Widom scaling

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Widom scaling (after Benjamin Widom) is a hypothesis in statistical mechanics regarding the free energy of a magnetic system near its critical point which leads to the critical exponents becoming no longer independent so that they can be parameterized in terms of two values. The hypothesis can be seen to arise as a natural consequence of the block-spin renormalization procedure, when the block size is chosen to be of the same size as the correlation length.[1]

Widom scaling is an example of universality.

Definitions[edit]

The critical exponents and are defined in terms of the behaviour of the order parameters and response functions near the critical point as follows

, for
, for

where

measures the temperature relative to the critical point.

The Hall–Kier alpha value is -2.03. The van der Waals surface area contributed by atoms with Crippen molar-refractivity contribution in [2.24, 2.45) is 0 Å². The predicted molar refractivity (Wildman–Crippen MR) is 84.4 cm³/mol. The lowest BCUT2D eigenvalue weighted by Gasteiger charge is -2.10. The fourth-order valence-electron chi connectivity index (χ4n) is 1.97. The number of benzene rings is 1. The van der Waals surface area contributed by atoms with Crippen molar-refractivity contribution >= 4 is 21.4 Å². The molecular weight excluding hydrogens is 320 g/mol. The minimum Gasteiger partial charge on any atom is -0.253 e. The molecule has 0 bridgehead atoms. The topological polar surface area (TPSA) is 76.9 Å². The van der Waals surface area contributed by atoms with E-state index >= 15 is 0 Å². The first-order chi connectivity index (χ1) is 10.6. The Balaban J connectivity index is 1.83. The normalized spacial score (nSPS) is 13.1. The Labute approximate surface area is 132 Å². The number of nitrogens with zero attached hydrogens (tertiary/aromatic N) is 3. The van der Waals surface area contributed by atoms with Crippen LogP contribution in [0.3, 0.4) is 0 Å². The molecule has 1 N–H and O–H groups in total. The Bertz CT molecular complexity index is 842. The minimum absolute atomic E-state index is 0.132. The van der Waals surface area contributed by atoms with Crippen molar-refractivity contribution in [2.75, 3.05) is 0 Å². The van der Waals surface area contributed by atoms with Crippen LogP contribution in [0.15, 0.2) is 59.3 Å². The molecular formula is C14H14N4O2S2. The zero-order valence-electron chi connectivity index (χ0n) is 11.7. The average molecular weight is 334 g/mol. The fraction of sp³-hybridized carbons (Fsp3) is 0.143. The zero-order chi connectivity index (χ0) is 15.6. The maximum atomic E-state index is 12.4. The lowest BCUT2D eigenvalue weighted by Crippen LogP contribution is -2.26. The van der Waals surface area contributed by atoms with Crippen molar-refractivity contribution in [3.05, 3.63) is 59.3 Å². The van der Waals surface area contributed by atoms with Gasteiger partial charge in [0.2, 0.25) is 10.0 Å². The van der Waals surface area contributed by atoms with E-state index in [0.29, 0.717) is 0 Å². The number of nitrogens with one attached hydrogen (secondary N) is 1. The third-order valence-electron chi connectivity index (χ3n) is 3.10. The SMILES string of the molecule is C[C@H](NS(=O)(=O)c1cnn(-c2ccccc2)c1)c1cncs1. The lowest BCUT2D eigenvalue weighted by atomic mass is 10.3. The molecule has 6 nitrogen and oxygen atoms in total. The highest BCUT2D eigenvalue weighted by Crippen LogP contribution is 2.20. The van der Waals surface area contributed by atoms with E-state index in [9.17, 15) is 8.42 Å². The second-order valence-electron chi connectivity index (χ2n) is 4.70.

Near the critical point, Widom's scaling relation reads

.

where has an expansion

,

with being Wegner's exponent governing the approach to scaling.

Derivation[edit]

The scaling hypothesis is that near the critical point, the free energy , in dimensions, can be written as the sum of a slowly varying regular part and a singular part , with the singular part being a scaling function, i.e., a homogeneous function, so that

Then taking the partial derivative with respect to H and the form of M(t,H) gives

Setting and in the preceding equation yields

for

Comparing this with the definition of yields its value,

Similarly, putting and into the scaling relation for M yields

Hence


Applying the expression for the isothermal susceptibility in terms of M to the scaling relation yields

Setting H=0 and for (resp. for ) yields

Similarly for the expression for specific heat in terms of M to the scaling relation yields

Taking H=0 and for (or for yields

As a consequence of Widom scaling, not all critical exponents are independent but they can be parameterized by two numbers with the relations expressed as

The relations are experimentally well verified for magnetic systems and fluids.

References[edit]

  1. ^ Kerson Huang, Statistical Mechanics. John Wiley and Sons, 1987